Medvedev misses chance to disprove WikiLeaks label: 'Robin to Putin's Batman'
Russian President Dmitry Medvedev, criticized in a WikiLeaks cable as marginal, avoided sensitive topics in his national address today.
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Perhaps the most colorful – and potentially damaging – observation can be found in a dispatch filed by the US embassy in Baku, which detailed a private conversation with Russia's close neighbor, Azerbaijani President Ilhem Aliyev.Skip to next paragraph
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"Aliyev said that he considers Medvedev 'a modern, new-generation intellectual,' surrounded by people whom he does not control," the cable reads. "He said that he has personally witnessed Medvedev taking decisions ... only to have [them] stymied by 'others,' presumably in the prime ministerial office. He added, 'Many high-ranking officials don't recognize [Medvedev] as a leader.' He said that there are signs of a strong confrontation between the teams of the two men, although not yet between Putin and Medvedev personally.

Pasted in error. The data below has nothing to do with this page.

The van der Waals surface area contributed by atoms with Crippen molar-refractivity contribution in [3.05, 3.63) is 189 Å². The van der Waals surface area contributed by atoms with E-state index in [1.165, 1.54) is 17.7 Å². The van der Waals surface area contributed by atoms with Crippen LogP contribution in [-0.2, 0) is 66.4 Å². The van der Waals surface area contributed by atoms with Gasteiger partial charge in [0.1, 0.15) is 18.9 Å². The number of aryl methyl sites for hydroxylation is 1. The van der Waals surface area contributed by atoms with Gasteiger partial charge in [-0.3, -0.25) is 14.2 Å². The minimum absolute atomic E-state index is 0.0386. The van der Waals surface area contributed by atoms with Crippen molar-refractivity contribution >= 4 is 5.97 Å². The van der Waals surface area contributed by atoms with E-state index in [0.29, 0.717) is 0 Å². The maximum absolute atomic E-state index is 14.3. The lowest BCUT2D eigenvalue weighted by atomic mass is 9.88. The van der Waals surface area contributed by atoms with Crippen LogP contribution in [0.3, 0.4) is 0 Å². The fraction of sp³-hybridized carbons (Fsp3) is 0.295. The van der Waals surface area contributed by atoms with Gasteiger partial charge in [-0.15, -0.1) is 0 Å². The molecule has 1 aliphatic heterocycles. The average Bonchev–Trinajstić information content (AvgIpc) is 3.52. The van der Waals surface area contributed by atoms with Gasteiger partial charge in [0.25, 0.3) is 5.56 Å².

"'We have a saying in Azeri: Two heads cannot be boiled in one pot'," Mr. Aliyev is quoted as saying, apparently an earthy way of saying there will be trouble between Russia's tandem leaders.
Medvedev warns of an arms race with US
The president also spoke to Russia's foreign relations, which is a presidential prerogative – though Putin, whose job is officially limited to domestic policy, often speaks to international issues. Medvedev, who has championed a more West-leaning foreign policy, expressed concern in his Tuesday address that a potential failure to bridge differences between Russia and NATO over missile defense could lead to a fresh confrontation with the West.
"I want to say openly that in the coming decade we face the following alternative: Either we reach agreement on missile defense and create a fully-fledged joint cooperation mechanism or – if we do not reach a constructive agreement – a new round of the arms race will start." Medvedev said.
Experts fear that failure to bridge the gap between the Russian vision of a joint missile defense shield over which Moscow would hold veto power, and NATO's concepts of two separate systems that would share information between them, could put a swift end to the Russia-NATO honeymoon announced at a Lisbon summit earlier this month.
There are also concerns that the US-Russia 'reset' of relations could falter if the US Senate fails to ratify the START nuclear arms control treaty in the current lame duck session of Congress as Republican opponents of President Obama have threatened.